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Saturday, May 25, 2024

Pakistan’s elections could be a farce: Imran Khan writes from jail

In the article, uploaded on January 4, Khan addresses the upcoming general elections on February 8 and the economic challenges facing the country.

The former Prime Minister of Pakistan, Imran Khan, has contributed an opinion piece to the prestigious British magazine, The Economist, “by invitation.”

In the article, uploaded on January 4, Khan addresses the upcoming general elections on February 8 and the economic challenges facing the country.

Read more: Imran khan & Qureshi’s papers rejected

Khan asserts that regardless of whether the elections proceed, the treatment he and his party, Pakistan Tehreek-e-Insaf (PTI), have received since the controversial vote of no confidence in April 2022 indicates that the establishment, comprising the army, security agencies, and civil bureaucracy, is unwilling to provide a fair playing field for PTI.

Scheduled for next month, the elections have raised concerns from human rights watchdogs in Pakistan regarding the perceived lack of a level playing field for certain political parties in the lead-up to the polls.

Read more: Imran khan to hold meeting with PTI leaders

The transitional government, led by interim Prime Minister Anwaarul Haq Kakar, is set to oversee the elections. However, Khan and others have expressed reservations about the environment, particularly in Punjab, where the Pakistan Muslim League-Nawaz (PML-N) is operating. The caretaker setup, however, has rejected such criticisms.

Recently, PTI lost a legal battle over its electoral symbol, the bat, when the Lahore High Court dismissed a petition against the nullification of PTI’s intra-party elections and the subsequent removal of its electoral symbol.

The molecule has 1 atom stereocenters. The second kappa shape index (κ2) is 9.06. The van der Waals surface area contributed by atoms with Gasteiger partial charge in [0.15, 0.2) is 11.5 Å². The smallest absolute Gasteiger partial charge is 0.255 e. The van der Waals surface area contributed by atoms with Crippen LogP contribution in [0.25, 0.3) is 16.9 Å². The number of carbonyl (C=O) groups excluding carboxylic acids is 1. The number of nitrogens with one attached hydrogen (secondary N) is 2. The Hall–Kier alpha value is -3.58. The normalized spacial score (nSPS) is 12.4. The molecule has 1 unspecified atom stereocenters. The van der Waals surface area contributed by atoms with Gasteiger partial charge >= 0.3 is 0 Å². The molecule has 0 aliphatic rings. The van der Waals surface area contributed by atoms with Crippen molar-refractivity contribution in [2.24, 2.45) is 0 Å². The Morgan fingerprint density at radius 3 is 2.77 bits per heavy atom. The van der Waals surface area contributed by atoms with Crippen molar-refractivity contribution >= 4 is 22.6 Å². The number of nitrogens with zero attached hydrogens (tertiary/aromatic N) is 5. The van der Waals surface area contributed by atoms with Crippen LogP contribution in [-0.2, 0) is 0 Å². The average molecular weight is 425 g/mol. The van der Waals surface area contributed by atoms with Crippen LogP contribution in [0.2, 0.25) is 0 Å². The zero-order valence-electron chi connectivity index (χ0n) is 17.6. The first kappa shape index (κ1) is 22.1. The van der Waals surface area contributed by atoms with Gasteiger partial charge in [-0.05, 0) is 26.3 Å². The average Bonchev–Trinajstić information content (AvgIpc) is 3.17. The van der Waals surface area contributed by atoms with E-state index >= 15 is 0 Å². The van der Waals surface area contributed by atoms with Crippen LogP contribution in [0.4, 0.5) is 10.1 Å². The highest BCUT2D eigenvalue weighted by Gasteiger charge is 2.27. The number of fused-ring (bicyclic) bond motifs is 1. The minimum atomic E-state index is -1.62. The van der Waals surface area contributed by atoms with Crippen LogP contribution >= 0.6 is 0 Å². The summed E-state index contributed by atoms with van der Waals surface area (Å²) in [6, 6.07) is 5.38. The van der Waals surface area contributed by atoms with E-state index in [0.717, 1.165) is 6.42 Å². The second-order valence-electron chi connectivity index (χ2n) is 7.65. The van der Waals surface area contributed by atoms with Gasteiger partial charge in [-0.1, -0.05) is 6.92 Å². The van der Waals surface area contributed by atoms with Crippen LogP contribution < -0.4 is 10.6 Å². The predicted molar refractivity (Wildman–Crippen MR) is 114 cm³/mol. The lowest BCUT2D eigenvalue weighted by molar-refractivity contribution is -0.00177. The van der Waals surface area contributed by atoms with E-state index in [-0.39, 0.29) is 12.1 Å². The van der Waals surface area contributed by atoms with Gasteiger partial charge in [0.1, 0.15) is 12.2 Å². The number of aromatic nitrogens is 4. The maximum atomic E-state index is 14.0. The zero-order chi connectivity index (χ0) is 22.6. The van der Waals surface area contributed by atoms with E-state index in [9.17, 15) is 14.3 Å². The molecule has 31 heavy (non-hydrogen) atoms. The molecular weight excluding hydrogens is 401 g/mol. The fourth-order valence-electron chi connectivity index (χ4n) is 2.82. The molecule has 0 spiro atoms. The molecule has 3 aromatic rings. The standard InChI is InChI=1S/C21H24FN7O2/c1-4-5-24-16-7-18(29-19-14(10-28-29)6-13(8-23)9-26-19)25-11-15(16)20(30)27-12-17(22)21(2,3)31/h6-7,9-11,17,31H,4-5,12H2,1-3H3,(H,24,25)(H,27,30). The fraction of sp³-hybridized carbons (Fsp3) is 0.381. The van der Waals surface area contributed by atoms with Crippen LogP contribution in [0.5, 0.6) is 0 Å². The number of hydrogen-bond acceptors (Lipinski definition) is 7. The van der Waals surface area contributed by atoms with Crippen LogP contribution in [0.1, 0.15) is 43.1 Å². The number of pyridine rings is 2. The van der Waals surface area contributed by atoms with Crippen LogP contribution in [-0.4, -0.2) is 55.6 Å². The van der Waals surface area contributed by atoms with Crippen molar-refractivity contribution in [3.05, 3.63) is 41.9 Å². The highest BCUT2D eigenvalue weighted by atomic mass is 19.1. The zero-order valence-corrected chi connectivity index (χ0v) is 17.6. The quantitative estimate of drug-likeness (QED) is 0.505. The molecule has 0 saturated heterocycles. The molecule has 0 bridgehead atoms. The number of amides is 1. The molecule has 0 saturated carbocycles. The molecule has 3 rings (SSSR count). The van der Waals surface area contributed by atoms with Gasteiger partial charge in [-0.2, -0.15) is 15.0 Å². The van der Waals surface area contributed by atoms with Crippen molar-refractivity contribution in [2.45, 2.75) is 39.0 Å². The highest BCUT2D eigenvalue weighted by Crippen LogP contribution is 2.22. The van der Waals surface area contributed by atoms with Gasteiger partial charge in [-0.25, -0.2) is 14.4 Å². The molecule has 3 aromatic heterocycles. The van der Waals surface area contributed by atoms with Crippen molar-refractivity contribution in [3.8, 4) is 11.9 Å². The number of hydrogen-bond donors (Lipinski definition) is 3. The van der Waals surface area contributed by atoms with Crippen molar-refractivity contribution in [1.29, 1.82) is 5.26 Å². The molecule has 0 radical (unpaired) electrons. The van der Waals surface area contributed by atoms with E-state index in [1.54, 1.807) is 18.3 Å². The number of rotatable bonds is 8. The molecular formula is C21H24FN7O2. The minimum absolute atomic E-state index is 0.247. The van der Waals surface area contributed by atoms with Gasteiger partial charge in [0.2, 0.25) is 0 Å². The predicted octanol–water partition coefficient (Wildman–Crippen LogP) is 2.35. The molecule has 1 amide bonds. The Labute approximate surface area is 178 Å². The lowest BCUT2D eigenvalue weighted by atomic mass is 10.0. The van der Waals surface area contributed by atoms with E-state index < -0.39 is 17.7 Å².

In his piece, Khan alleged that the country’s top electoral authority has tainted its credibility with its actions, particularly in not holding snap polls in Punjab on May 14, 2023, despite a Supreme Court order in March.

Khan expressed skepticism about the likelihood of the national vote taking place and highlighted contempt cases against him and other PTI leaders for criticizing the Election Commission of Pakistan. He described the events of May 9 as a “false-flag operation,” blaming his party for arson at military installations.

Despite the challenges, Khan claimed that PTI remains popular and accuses the Election Commission of Pakistan of being desperate to deny the party the right to contest elections, leading to a loss of credibility for the courts.

Khan discussed various charges against him, including treason, denial of permission for party conventions, the cipher controversy, and his ouster from office in 2021 via a no-confidence motion.

The editor’s note in The Economist mentioned that both the government and the US State Department have denied Khan’s allegations of American interference in Pakistani politics, and the government is prosecuting him under the Official Secrets Act.

Khan further warned that even if elections were to be held, the denial of PTI’s basic right to campaign would make them a disaster and a farce, further contributing to political instability and exacerbating the already volatile economy. He called for fair elections but laments that democracy is under siege, with the country heading in the opposite direction on various fronts.